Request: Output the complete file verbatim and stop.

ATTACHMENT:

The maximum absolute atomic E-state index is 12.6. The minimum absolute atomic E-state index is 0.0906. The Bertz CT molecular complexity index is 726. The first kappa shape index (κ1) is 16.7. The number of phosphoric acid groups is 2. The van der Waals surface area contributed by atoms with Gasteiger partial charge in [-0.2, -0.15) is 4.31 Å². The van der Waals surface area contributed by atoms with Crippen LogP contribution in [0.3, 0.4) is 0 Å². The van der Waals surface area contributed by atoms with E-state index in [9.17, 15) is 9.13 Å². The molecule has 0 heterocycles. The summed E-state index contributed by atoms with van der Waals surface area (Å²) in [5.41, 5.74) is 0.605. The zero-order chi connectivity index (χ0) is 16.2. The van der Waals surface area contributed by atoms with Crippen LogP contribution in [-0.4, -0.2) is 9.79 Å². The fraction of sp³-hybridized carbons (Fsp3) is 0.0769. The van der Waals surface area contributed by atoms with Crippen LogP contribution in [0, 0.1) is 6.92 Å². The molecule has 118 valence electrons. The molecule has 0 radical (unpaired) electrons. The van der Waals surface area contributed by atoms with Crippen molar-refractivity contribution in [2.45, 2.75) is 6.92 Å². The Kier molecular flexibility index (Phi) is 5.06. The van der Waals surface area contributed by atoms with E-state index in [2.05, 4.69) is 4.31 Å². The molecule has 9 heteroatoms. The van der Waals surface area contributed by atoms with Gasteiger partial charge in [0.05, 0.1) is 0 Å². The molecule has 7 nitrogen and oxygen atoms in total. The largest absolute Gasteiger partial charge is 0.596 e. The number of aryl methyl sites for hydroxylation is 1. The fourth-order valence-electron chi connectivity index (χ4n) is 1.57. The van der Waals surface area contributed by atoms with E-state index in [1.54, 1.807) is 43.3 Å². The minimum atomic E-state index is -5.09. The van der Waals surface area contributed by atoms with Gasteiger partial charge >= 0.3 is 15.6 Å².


The maximum absolute atomic E-state index is 12.6. The minimum absolute atomic E-state index is 0.0906. The Bertz CT molecular complexity index is 726. The first kappa shape index (κ1) is 16.7. The number of phosphoric acid groups is 2. The van der Waals surface area contributed by atoms with Gasteiger partial charge in [-0.2, -0.15) is 4.31 Å². The van der Waals surface area contributed by atoms with Crippen LogP contribution in [0.3, 0.4) is 0 Å². The van der Waals surface area contributed by atoms with E-state index in [9.17, 15) is 9.13 Å². The molecule has 0 heterocycles. The summed E-state index contributed by atoms with van der Waals surface area (Å²) in [5.41, 5.74) is 0.605. The zero-order chi connectivity index (χ0) is 16.2. The van der Waals surface area contributed by atoms with Crippen LogP contribution in [-0.4, -0.2) is 9.79 Å². The fraction of sp³-hybridized carbons (Fsp3) is 0.0769. The van der Waals surface area contributed by atoms with Crippen LogP contribution in [0, 0.1) is 6.92 Å². The molecule has 118 valence electrons. The molecule has 0 radical (unpaired) electrons. The van der Waals surface area contributed by atoms with Crippen molar-refractivity contribution in [2.45, 2.75) is 6.92 Å². The Kier molecular flexibility index (Phi) is 5.06. The van der Waals surface area contributed by atoms with E-state index in [2.05, 4.69) is 4.31 Å². The molecule has 9 heteroatoms. The van der Waals surface area contributed by atoms with Gasteiger partial charge in [0.05, 0.1) is 0 Å². The molecule has 7 nitrogen and oxygen atoms in total. The largest absolute Gasteiger partial charge is 0.596 e. The number of aryl methyl sites for hydroxylation is 1. The fourth-order valence-electron chi connectivity index (χ4n) is 1.57. The van der Waals surface area contributed by atoms with E-state index in [1.54, 1.807) is 43.3 Å². The minimum atomic E-state index is -5.09. The van der Waals surface area contributed by atoms with Gasteiger partial charge >= 0.3 is 15.6 Å².